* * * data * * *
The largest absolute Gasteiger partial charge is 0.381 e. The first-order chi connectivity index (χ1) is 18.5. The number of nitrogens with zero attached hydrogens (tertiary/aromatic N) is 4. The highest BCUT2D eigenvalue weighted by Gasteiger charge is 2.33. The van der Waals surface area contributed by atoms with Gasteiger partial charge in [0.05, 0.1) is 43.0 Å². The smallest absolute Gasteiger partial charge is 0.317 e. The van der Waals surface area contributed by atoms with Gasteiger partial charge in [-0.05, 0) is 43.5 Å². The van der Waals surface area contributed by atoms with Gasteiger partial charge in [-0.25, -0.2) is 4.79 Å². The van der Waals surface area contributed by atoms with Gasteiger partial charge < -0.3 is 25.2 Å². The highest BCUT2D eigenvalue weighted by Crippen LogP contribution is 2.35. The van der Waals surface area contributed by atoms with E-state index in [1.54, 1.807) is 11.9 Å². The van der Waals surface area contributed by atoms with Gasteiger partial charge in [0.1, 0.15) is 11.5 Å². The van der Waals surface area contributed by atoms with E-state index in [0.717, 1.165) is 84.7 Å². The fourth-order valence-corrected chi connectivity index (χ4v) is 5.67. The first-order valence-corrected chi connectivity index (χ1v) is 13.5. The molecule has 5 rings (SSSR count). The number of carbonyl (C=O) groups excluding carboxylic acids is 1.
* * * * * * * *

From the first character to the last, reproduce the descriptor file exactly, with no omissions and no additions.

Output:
The largest absolute Gasteiger partial charge is 0.381 e. The first-order chi connectivity index (χ1) is 18.5. The number of nitrogens with zero attached hydrogens (tertiary/aromatic N) is 4. The highest BCUT2D eigenvalue weighted by Gasteiger charge is 2.33. The van der Waals surface area contributed by atoms with Gasteiger partial charge in [0.05, 0.1) is 43.0 Å². The smallest absolute Gasteiger partial charge is 0.317 e. The van der Waals surface area contributed by atoms with Gasteiger partial charge in [-0.05, 0) is 43.5 Å². The van der Waals surface area contributed by atoms with Gasteiger partial charge in [-0.25, -0.2) is 4.79 Å². The van der Waals surface area contributed by atoms with Gasteiger partial charge < -0.3 is 25.2 Å². The highest BCUT2D eigenvalue weighted by Crippen LogP contribution is 2.35. The van der Waals surface area contributed by atoms with E-state index in [1.54, 1.807) is 11.9 Å². The van der Waals surface area contributed by atoms with Gasteiger partial charge in [0.1, 0.15) is 11.5 Å². The van der Waals surface area contributed by atoms with E-state index in [0.717, 1.165) is 84.7 Å². The fourth-order valence-corrected chi connectivity index (χ4v) is 5.67. The first-order valence-corrected chi connectivity index (χ1v) is 13.5. The molecule has 5 rings (SSSR count). The number of carbonyl (C=O) groups excluding carboxylic acids is 1.